We identified only 15 articles that discussed supporting or inhibiting factors or that made recommendations relating to Indigenous health professional retention. Despite the pressing need for Indigenous health professionals, there was a dearth of published strategies to improve retention, no documented evaluation of these strategies and no intervention trials. Far more has been written about barriers to retention than enablers, possibly reflecting a national policy emphasis on removing barriers instead of empowering Indigenous Australians, and there is limited evidence about which retention strategies are most effective [20]. The lack of national, up-to-date data about the Indigenous health workforce adds to challenges in understanding the size of the workforce and the scope of retention issues and to measuring changes in the workforce over time.
The work environment (including the attitude of health leaders and co-workers and access to supervision, mentoring, and training) was found to be a fundamental predictor of retention for the Indigenous health workforce. This accords with the findings of a previous review on IHWs [49], as well as findings about the retention of Indigenous Australians in other sectors [50,51] and on retention of non-Indigenous health workers [52,53]. A supportive workplace (including supportive co-workers, respect for Indigenous culture, and access to clinical and cultural supervision and mentoring) was found to significantly predict job satisfaction, minimize work-related strain and alleviate emotional fatigue, stress, and burnout, all of which are linked to improved retention [19,34,37,38,39,40,41,42,46,47,48]. Conversely, a workplace where racism was tolerated, or where there was limited support from management, lack of mentoring or supervision and few opportunities for training led to low levels of job satisfaction, negative perceptions of the work environment, emotional exhaustion and high turnover [9,34,35,36,37,38,40,41,46,47,48].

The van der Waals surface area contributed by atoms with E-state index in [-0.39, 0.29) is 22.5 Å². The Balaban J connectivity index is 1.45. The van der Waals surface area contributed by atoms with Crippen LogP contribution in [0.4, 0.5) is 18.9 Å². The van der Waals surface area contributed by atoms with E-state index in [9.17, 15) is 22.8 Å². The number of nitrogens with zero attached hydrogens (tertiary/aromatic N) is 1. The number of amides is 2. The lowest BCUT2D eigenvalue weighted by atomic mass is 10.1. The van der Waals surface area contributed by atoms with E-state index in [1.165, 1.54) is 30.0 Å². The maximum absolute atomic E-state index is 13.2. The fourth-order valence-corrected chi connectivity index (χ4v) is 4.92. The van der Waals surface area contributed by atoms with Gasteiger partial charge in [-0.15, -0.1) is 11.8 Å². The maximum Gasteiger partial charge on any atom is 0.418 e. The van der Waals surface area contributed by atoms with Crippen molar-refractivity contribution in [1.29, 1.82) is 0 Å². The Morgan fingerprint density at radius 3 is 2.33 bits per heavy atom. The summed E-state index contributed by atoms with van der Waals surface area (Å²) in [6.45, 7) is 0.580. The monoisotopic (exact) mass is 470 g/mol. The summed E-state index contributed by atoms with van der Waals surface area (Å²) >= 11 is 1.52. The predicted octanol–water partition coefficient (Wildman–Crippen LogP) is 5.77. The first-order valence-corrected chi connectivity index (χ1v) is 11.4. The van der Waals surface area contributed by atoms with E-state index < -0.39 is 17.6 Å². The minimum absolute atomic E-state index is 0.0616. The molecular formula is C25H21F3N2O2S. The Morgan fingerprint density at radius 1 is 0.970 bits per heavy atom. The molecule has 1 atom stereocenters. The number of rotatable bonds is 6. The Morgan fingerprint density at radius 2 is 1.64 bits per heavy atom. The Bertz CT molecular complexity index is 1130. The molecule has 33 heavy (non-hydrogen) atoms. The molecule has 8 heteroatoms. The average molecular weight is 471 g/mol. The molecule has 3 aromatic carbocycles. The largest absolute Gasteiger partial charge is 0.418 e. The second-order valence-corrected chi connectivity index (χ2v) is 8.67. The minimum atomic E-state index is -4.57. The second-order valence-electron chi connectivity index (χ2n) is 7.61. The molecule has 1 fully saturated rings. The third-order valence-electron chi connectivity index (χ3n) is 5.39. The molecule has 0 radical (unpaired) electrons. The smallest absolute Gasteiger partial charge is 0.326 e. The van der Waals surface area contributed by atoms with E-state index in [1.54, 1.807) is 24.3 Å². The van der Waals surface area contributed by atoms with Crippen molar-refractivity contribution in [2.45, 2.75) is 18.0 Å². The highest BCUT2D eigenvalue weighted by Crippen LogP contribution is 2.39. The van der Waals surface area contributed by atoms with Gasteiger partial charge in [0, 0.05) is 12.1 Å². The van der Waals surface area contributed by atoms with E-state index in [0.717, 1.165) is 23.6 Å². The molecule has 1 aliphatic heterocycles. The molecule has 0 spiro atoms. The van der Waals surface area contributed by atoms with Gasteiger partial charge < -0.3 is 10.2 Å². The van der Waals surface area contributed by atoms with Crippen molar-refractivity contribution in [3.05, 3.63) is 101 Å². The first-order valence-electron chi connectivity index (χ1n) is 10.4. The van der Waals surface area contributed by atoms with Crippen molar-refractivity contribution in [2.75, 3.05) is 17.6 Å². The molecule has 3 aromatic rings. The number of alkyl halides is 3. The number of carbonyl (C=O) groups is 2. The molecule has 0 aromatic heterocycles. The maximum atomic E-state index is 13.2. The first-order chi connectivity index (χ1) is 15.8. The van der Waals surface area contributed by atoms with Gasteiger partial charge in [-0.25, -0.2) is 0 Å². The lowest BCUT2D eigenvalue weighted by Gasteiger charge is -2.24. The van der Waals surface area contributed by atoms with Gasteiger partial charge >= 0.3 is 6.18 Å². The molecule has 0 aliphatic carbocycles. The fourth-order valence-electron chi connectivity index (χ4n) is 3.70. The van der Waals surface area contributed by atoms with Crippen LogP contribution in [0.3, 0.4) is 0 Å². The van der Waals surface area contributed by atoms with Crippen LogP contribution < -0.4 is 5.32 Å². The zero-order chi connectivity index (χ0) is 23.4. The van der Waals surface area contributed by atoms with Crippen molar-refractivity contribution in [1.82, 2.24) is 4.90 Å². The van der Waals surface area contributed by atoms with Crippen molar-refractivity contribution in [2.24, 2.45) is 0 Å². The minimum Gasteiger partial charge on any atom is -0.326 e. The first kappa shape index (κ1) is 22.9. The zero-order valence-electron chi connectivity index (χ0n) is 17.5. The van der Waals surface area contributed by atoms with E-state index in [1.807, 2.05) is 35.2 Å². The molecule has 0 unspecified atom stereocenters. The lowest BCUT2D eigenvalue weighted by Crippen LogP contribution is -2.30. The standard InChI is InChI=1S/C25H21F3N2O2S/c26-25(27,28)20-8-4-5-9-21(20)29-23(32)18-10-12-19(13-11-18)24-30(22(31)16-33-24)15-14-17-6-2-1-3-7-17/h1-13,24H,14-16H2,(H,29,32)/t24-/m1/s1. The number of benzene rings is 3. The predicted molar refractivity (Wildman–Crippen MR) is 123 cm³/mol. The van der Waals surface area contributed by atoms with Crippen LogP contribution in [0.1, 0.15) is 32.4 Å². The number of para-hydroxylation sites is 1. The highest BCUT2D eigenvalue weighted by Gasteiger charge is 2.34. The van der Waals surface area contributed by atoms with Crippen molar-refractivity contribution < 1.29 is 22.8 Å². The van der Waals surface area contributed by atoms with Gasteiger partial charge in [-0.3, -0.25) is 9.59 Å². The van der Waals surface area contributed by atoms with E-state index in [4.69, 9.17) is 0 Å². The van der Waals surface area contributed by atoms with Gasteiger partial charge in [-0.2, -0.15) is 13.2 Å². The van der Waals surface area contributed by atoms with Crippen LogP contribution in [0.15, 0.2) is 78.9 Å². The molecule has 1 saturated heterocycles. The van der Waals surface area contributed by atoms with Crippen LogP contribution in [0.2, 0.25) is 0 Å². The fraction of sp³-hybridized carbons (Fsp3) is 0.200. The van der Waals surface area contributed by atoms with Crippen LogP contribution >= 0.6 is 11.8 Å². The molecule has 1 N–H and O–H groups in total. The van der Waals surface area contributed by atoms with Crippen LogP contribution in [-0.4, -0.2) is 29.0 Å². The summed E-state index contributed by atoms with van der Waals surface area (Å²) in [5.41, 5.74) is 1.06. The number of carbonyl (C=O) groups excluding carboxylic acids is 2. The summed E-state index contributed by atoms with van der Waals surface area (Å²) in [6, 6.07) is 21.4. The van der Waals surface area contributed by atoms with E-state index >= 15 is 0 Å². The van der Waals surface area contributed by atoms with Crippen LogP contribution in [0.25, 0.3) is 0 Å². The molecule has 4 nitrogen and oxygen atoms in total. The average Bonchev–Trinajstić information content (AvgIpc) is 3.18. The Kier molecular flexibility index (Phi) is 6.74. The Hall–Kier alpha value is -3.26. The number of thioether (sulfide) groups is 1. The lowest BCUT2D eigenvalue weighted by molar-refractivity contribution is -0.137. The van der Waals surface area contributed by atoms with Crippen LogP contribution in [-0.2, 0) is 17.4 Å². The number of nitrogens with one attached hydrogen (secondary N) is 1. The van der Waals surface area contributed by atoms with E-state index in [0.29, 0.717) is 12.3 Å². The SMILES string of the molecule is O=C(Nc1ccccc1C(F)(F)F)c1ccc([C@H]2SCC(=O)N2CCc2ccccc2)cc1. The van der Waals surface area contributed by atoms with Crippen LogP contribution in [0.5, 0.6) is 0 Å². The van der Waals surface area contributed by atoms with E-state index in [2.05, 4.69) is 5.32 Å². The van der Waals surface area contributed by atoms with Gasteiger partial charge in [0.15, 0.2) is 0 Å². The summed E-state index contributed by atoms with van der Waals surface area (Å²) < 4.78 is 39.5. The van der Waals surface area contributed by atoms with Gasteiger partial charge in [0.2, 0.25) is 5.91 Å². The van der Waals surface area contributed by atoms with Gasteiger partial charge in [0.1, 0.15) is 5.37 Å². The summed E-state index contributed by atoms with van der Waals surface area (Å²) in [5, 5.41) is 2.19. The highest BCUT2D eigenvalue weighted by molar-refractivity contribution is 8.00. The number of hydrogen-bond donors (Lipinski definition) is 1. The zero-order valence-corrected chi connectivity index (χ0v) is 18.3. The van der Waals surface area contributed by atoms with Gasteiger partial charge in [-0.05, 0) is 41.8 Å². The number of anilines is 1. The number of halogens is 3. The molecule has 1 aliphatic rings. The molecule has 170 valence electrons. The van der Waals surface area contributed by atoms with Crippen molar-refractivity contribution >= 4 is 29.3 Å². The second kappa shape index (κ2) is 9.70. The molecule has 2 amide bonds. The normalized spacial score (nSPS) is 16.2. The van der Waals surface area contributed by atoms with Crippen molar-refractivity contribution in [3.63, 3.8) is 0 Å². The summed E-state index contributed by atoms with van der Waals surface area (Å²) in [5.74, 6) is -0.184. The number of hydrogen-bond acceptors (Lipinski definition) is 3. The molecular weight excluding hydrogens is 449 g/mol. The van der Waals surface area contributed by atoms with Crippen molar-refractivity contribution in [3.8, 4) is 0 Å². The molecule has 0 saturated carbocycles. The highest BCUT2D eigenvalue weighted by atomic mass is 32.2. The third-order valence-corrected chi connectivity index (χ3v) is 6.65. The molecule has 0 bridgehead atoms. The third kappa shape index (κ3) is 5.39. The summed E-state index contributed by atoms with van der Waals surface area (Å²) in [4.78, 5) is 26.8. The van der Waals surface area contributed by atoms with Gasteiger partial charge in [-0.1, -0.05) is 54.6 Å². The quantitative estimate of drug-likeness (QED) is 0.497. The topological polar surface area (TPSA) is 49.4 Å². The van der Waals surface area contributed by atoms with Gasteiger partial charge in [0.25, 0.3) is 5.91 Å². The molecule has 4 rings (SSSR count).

To achieve supportive and culturally safe workplaces, cultural respect for Indigenous Australians must be embedded across the health system [54,55]. It has been recommended that health services identify a cultural safety framework or toolkit that is relevant to their organisation and make a commitment to its implementation [19]. Reports strongly recommend that health staff at all levels receive mandatory ongoing cultural safety training, with completion embedded into performance management and/or professional development requirements [19,45,47]. Improving the cultural competency of non-Indigenous staff at all levels is expected to help to create more culturally sensitive workplace environments, and improve respect for and understanding of Indigenous health professionals, helping to empower Indigenous health professionals in the workplace and reduce burnout [36,37,40,41,48,49]. At the organisational level, workplaces can ensure that Indigenous health professionals have access to culturally-appropriate clinical and cultural supervision and can implement mentoring programs, all of which can contribute to improved job satisfaction, retention and improved client outcomes [9,19,34,35,37,39,41,42,45,46]. Workplaces can also ensure Indigenous health professionals are supported in their ongoing professional development, have clearly defined career pathways and have access to flexible working arrangements, all of which are linked with improved retention [19,39,40,41,42,45,47,49].